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CWA091

CWA 91 – now on sale

At first, they came by sea, carrying cargoes of broken objects destined to be deposited at the world’s earliest known maritime sanctuary. Their destination was Keros, a small island in the heart of the Cyclades, which offered little in the way of natural resources to detain the voyagers after they had made their observances. But […]

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CWA 90

According to Ancient Egyptian mythology, the world was created at Heliopolis. This significance was reflected in a temple complex that boasted the largest enclosure known in Egypt. Today, acts of creation at the site mostly concern new buildings springing up in the Cairo suburbs, while rescue excavations tease out traces of the temple before they […]

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CWA 89

Excavations are exposing the insatiable appetite for self-promotion displayed by the owner of a modest late Roman villa estate at Gerace, Sicily. There, Philippianus delighted in having his monogram stamped on tiles and even included it in his bathhouse decor. Was he aping contemporary elite fashion in Rome? Our cover feature explores how fieldwork is […]

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CWA 88

It sounds more like Hollywood than archaeology: thousands of life-size sculpted soldiers, brandishing real weapons and faithfully guarding an emperor’s tomb for millennia. Yet the terracotta warriors are no special effect. These soldiers are believed to have been individually crafted, capturing an army on the cusp of the Bronze and Iron Ages. The resources and […]

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CWA 87

How did Romans drive around their cities? While Classical authors had plenty to say about the coarse manners of the muleteers using the streets, they were less interested in setting down the rules of the road. Was it just a free-for-all? Subtle traces worn into the streets of Pompeii by passing carts suggest otherwise. Our […]

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CWA 86

Giza is one of the most celebrated archaeological sites in the world. Although it is revered for its spectacular pyramids, research over the last few decades has shed light on a living community that grew up to service the dead. In our cover feature we examine their role in dispatching the deceased on a voyage […]

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CWA 85

Hello, everyone! It is wonderful to be here, and I am looking forward to exploring sites and discoveries around the world with you. First, we travel down the spectacular long and winding Siq that leads to Petra. There, the Nabataeans founded one of the most beautiful, and perhaps also unlikely, cities in the ancient world. What persuaded these […]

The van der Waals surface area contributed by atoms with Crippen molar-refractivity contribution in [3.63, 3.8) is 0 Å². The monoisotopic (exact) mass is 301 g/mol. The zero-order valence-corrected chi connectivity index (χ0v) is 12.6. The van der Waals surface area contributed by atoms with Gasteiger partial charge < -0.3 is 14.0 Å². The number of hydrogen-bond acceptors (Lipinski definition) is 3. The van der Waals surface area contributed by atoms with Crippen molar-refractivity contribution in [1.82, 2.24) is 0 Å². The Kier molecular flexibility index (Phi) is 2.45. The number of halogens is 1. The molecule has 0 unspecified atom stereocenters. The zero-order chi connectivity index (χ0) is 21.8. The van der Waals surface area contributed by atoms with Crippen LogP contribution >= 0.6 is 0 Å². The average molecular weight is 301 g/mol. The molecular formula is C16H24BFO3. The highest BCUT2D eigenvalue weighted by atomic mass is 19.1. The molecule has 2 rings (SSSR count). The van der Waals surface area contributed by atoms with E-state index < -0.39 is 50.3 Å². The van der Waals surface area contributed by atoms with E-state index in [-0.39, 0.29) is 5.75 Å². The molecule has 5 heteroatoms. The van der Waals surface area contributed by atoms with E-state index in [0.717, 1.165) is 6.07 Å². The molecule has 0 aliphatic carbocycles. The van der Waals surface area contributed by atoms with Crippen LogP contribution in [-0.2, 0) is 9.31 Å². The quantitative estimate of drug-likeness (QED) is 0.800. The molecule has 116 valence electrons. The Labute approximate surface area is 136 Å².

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CWA 84

The first anyone knew of the Scythians was when exquisite gold ornaments started to turn up around the Black Sea region in the 18th century. Our knowledge of these forgotten nomads has grown significantly in the last few decades, and here, ahead of a major exhibition at the British Museum, we reveal the latest on […]

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CWA 83

Though recorded in historical sources, the indigenous people in the south-west corner of the Iberian Peninsula have largely eluded archaeologists. We know they traded their silver and gold with the Phoenicians, and we know they had a coastal city called Tartessos, because the Greek historian Herodotus wrote of it in the 5th century BC. But […]

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CWA 82

At Pylos in Greece, archaeologists have uncovered that increasingly rare phenomenon: an untouched Bronze Age burial, replete with rich grave goods. But this Mycenaean princely tomb, discovered next to the Palace of Nestor, is causing a stir for another reason: many of the beautiful high-status burial gifts reflect the Minoan culture of the island of […]

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CWA 81

At their peak in the 4th century AD, the people who built Teotihuacan in Mexico ruled an empire every bit as impressive as that of Rome on the other side of the world. Yet we don’t even know their name, nor why they mysteriously abandoned their colossal capital city in the 7th century AD, some […]

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CWA 80

Crossing the Caucasus, Europe’s highest mountain range, is not for the faint-hearted, and nowhere is so bleak and so inhospitable as Dariali Gorge. It is here, legend tells, that Prometheus endured his cyclical punishment for stealing fire from the gods. And through here the Huns forced their way south to plunder the riches of the […]

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